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scrottie (4167)


My email address is Spam me harder! *moan*

Journal of scrottie (4167)

Sunday July 29, 2007
02:24 AM

Refactoring Perl 4ish code as its written into bad OO

[ #33907 ]
On one of my projects, I'm working with a programmer who started on Perl 4 and (I'm guessing) most did smaller scripts when he does write Perl so never had strong motivation to pick up OO and Perl OO [1]. The program keeps getting larger and larger, and there are more and more of the "we need multiple different Xes that we can plug in and switch between". That's totally cool. So I've been doing some ad hoc architecture stuff. Some recent rants were probably preci... triggered by this.

Bitching that Perl programmers need to learn design, I was thinking more of myself. [2]

Anyway, I'm writing about this to try to hash out my feelings on the matter, give the obvious a chance to occur to me, and collect opinions. [3]

The program was one big block of code in a .pl. Data was shuffled back and forth between the database as numerous points, and cut-and-paste had set in, replicating queries to do different things. Some of the queries used a whole bunch of variables -- by used I mean read and/or wrote, so passing all of the variables back and forth to a subroutine would have been tedious, verbose, and error prone. Oh, I forgot to mention. They were constantly undergoing change. So I did something evil. I moved the queries off to a module and I used PadWalker and Data::Alias like so:

sub state_history { # query #4 my $self = shift; my $pad = PadWalker::peek_my(1); alias my $device_id = ${ $pad->{'$device_id'} }; alias my $sequence = ${ $pad->{'$sequence'} }; I've been repeating this snippet of code all over. I guess I've been wanting comments on it for a long time... not just comments, insights. If you're not familiar with those modules, here's what it does. It searches up the call stack for our caller's set of lexical variables (evil!). It picks out certain ones by name. Then it makes full aliases to variables of the same name in our context. Being full aliases, they're fully read-write. So this trick let me remove all of the queries, remove all of the duplicates (there were comments about which one each was... the first observed, a copy of the second observed etc). I could replace the cut and paste code with just a call: $logger->state_history(). No arguments had to go any way, but data magically flows back and forth as if the code had never been removed.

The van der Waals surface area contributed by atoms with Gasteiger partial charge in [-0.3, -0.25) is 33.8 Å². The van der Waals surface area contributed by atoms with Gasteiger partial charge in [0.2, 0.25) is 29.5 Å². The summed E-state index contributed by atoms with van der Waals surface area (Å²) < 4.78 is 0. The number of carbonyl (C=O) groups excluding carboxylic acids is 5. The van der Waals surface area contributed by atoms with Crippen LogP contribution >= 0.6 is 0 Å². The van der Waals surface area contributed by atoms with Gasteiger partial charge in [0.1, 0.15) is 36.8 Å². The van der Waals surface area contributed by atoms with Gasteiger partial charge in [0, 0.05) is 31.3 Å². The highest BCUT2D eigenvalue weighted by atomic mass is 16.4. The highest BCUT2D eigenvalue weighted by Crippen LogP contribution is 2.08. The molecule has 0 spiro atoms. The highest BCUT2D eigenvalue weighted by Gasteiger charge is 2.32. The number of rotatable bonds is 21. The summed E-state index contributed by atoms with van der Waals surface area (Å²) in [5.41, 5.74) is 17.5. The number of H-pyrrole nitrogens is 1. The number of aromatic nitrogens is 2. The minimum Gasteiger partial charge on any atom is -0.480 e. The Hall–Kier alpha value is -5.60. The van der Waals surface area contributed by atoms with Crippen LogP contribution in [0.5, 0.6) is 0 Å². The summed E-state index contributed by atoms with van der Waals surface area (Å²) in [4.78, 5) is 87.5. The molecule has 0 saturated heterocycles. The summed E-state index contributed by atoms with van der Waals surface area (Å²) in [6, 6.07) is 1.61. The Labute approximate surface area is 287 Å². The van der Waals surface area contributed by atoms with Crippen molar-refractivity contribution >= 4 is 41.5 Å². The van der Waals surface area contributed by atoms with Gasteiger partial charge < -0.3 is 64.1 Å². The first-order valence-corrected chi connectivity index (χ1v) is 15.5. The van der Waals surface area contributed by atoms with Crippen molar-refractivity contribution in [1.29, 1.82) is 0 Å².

For a while, I was wondering to myself, can I get away with this? As more time went by, my resolve to fix it drained. Then I was asked to (tasked with... heh) make other code pluggable which involved splitting off a large chunk of code from the main program and, as it's to be pluggable, it almost certainly should be a package/object (but not absolutely). I have two choices here, ignoring that.

Option 1. I can change all of the variables from $foo to $self->{foo}. That you have to go through and change those is something I personally don't like about Perl in that it takes human to do these sorts of refactors and I see that as a much larger drawback then seeing at a glance, Hungarian notation style, what _kind_ of variable it is. That aside, you lose the strict vars checking -- if I fail to declare $self->{foo} or don't get the scope right, I've created a bug. can partially help with that. But moving a big chunk of code out of a main program and then trying to figure out who should own which variables, which need to be passed, which can go to the constructor, etc is error prone and I need all of the help I can get. And then my previous hack with walking the stack wouldn't work any more, as $self->{foo} is something vary different from $self. But on the up side, and this is a major plus, I could visitor-pattern style pass the whole object in to the logger and let it pick out the class fields it wants. It amounts to about the same thing but with a lot less magic and that's important since we're dealing with someone new to OO. I actually accidentally got him copying the PadWalker thing. I'm so fucking going to hell.